I'm a new developer (emphasis on the new). I'm trying to expand my skillset in programming and open-source works. I've been told you guys have a great community and are very helpful to newcomers. Please, if you have any tips, resources or suggestions send them my way.

I'm interested in front-end work, graphical interfaces and the like. I have some experience in java, python, html and css. I'm good at photoshop/illustrator as well if there is any need for something along those lines.

Specifically, I've tasked myself with converting the birthdays.tt code to run on foundation. Here's a question, where do I find the birthdays.tt page to see how it looks now?

Thank you very much and I look forward to learning and helping.


github issues "claimed" bot

Nov. 20th, 2014 09:40 am
skud: (Default)
[personal profile] skud posting in [site community profile] dw_dev
If I recall correctly, there's a bot that assigns github issues to people if they say "claimed" or similar in the issue comments.

Can someone point me to the code/setup/whatever for that bot?
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Posted by Janita Burgess


OTW Fannews Banner Women's Experiences in Fandom

  • Comic Book Resources reported on a NYCC panel about female fandom in which Kelly Sue DeConnick said, "'I think that there's an important thing to remember too, that what you're seeing now, the influx of female readership and female creators is not a revolution, it's a restoration...Back in the '30s and '40s there was a girls' magazine that had a distribution of 300,000 copies per month and it was comics... [In the decades since] women were discouraged, dissuaded, made unwelcome, and now for a plethora of reasons, women are returning...There are enough comics for everyone...Say it with me now: equality is not a loss.'"
  • In another panel at New York Comic Con, on harassment and assault, the "crowd was greeted with some sobering statistics...25% of women at cons have reported being sexually harassed, 13% report receiving unwanted, inappropriate comments, and 8% of all attendees have been groped or outright assaulted or raped." This sheds light on the post in The Awl discussing rape charges in web celebrity fandoms, which speculated on the thinking of perpetrators. "Internet celebrity is just another opportunity, like management or teaching or parenthood, to assert power over victims in new and profound ways."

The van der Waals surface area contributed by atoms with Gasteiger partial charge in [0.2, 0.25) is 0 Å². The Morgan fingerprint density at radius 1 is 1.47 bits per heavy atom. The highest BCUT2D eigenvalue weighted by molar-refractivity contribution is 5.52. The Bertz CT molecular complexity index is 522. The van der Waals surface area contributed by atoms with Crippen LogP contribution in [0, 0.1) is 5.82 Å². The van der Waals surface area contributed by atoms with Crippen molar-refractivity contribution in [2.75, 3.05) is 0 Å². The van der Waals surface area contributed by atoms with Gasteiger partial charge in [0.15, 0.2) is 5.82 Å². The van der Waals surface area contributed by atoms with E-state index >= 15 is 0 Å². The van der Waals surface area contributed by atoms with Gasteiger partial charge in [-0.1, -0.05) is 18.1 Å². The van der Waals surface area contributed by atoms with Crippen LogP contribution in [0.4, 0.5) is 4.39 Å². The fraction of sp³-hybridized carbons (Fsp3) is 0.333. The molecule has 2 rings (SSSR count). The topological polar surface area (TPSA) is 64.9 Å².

• Blogger ladyloveandjustice, wrote about why the Mary Sue is a sexist concept. "[O]ne of the CONTROVERSIES listed on the TV Tropes page is if a male sue is even possible. That’s right, it’s impossible to have an idealizied male character. Men are already the ideal. In our culture, male tends to be the default. Women take on the distaff parts. 'Him' and 'mankind' are what humanity are, 'her' and 'womankind' are secondary. Yet this isn’t true for Mary Sue as a term. That name was created first."
  • An article in The Guardian cited fanfic on AO3 and Tumblr as places where teenage girls are the creators of sexual fiction. "'There is a lot of PWP (short for ‘porn without plot’ or ‘plot, what plot?’) out there,' 23-year-old Julia Schnorrer said. 'However, every sex scene in fanfic always has a narrative, since it is integrated in a realm of existing characters. Characters are well-rounded human beings who also have a sex life – not off stage but right in the middle of it. Most fanfic writers are women, and I think it derives from the male gaze that dominates visual pornography.' In fan fiction communities, and on sites such as Tumblr, all types of sexuality are represented – as well as the absence of a sex drive entirely."

Do women have distinct experiences in fandom? If you think so, write about them in Fanlore! Contributions are welcome from all fans.

We want your suggestions! If you know of an essay, video, article, podcast, or link you think we should know about, comment on the most recent OTW Fannews post. Links are welcome in all languages! Submitting a link doesn't guarantee that it will be included in a Fannews post, and inclusion of a link doesn't mean that it is endorsed by the OTW.